I take a pretty fair amount of carriage photos. Many of them static shots of vehicles of course. I enjoy taking action shots as well but I don’t seem to get as much time for that. It’s all about putting yourself in the right place at the right time. It is always great to see horses, carriages and drivers in action. Especially clients.
Here is one of my all time favorites. Click to enlarge. This photo was taken by my long lost friend Andi Van Berkum. Andi lives in Colorado and comes to Columbus every summer to volunteer for the Columbus Carriage Classic. When she is not working she is taking pictures. She puts herself in the right place at the right time. Unfortunately she couldn’t make it this year and the show was just not quite the same. This is a shot of my friend Michael Scott driving a pony and vehicle owned by Vicki Nelson-Bodoh. Obviously this wasn't the plan but the landing went smoothly and I'm sure Mike went on to finish the Town & Country in the top two or three. Gotta love it!
Update: (Thanks Vicki) - The pony in the photo is Beaverwood Raindrop leased from Kirsten Brunner, Beaverwood Farm, Ontario, Canada. Raindrop was a hunter pony at her first driving show and this was the first class of the show. When she saw the bridge she must have thought it was a very wide jump but she cleared most of it. She and Michael went on to win the class and their division.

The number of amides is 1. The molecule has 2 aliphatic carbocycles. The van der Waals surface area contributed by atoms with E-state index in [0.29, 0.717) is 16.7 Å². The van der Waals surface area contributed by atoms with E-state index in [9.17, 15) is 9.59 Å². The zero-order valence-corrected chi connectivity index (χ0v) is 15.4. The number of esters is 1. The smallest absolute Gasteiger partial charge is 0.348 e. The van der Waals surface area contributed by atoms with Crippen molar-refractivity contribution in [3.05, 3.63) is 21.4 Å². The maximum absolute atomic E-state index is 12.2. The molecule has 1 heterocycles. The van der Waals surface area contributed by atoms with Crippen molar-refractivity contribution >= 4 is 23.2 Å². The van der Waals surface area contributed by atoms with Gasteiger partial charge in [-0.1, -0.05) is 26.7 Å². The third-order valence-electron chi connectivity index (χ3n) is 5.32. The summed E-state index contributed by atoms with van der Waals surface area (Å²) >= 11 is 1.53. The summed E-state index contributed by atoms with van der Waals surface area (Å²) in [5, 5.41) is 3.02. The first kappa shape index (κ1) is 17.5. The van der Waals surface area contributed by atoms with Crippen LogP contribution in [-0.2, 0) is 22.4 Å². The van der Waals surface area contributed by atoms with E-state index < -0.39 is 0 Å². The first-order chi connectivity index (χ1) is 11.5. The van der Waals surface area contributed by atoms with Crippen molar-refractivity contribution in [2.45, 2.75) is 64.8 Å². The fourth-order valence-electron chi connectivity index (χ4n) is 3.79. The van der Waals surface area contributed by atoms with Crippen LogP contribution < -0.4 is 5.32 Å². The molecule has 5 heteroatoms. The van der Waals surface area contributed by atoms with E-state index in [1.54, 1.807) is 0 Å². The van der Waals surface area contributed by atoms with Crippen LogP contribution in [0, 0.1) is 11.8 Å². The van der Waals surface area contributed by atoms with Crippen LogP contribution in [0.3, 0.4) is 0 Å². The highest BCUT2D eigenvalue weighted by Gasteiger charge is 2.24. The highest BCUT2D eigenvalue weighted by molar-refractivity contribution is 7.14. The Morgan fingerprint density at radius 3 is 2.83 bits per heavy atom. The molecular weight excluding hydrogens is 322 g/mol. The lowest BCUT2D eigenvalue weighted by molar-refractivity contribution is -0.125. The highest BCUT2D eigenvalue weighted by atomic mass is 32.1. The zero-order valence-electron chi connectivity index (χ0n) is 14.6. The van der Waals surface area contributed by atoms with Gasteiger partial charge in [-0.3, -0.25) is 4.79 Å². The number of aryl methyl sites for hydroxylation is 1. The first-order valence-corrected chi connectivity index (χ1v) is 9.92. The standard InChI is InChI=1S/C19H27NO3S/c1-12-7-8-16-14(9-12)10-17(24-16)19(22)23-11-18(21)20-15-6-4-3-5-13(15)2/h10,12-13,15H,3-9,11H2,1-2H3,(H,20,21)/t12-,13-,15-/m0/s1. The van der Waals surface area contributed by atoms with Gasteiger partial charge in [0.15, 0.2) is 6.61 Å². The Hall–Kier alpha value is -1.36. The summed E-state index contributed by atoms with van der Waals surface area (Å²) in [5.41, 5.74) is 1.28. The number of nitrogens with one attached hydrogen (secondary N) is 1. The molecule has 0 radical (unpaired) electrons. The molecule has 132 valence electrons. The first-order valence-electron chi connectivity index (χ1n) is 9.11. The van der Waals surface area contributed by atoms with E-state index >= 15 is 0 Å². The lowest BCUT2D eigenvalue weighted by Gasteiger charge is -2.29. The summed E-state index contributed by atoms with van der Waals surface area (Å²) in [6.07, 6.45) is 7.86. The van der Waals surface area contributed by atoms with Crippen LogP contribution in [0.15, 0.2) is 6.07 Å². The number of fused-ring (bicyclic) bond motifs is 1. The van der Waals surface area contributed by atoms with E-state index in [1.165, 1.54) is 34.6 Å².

When you call Colonial Carriage Works nine times out of ten the person on the other end of the line is Ryanne Patton. She manages the showroom and downtown office. She is also developing into an upholsterer extraordinaire. Besides Ryanne I work with three other gents out at the shop. Bob Rhodes is a woodworker and does much of the initial preparation of the carriage bodies and frames. Brandon Columbus also works on carriage restoration. He takes vehicles apart, sandblasts and does a lot of sanding. Dale Hon is the shop manager as well as painter, striper, trimmer and does final assembly. One of these days we are all going to get together for a picture but I’m waiting to loose that extra 20 pounds.
Ryanne is working on the cushions for the Mad Max Road Cart. The above photos show the bottom cushion being trimmed and fastened to the wood frame. This shot shows the bottom after the buttons have been tied.
We went with something a little different on this vehicle and I really like the look. The fabric is a black cotton duck. The buttons and piping are covered in a medium sheen black vinyl. It looks really sharp.
Here the piping is installed and the valance around is ready to be fastened in place on the bottom of the frame.
The back rest is sewn and getting ready for installation. The back side of the rest is painted black to match the body. The piping will be black vinyl with a black duck webbing around the perimeter. Upholstery for Mad Max should be done this week. Watch for an update.
Have a great day.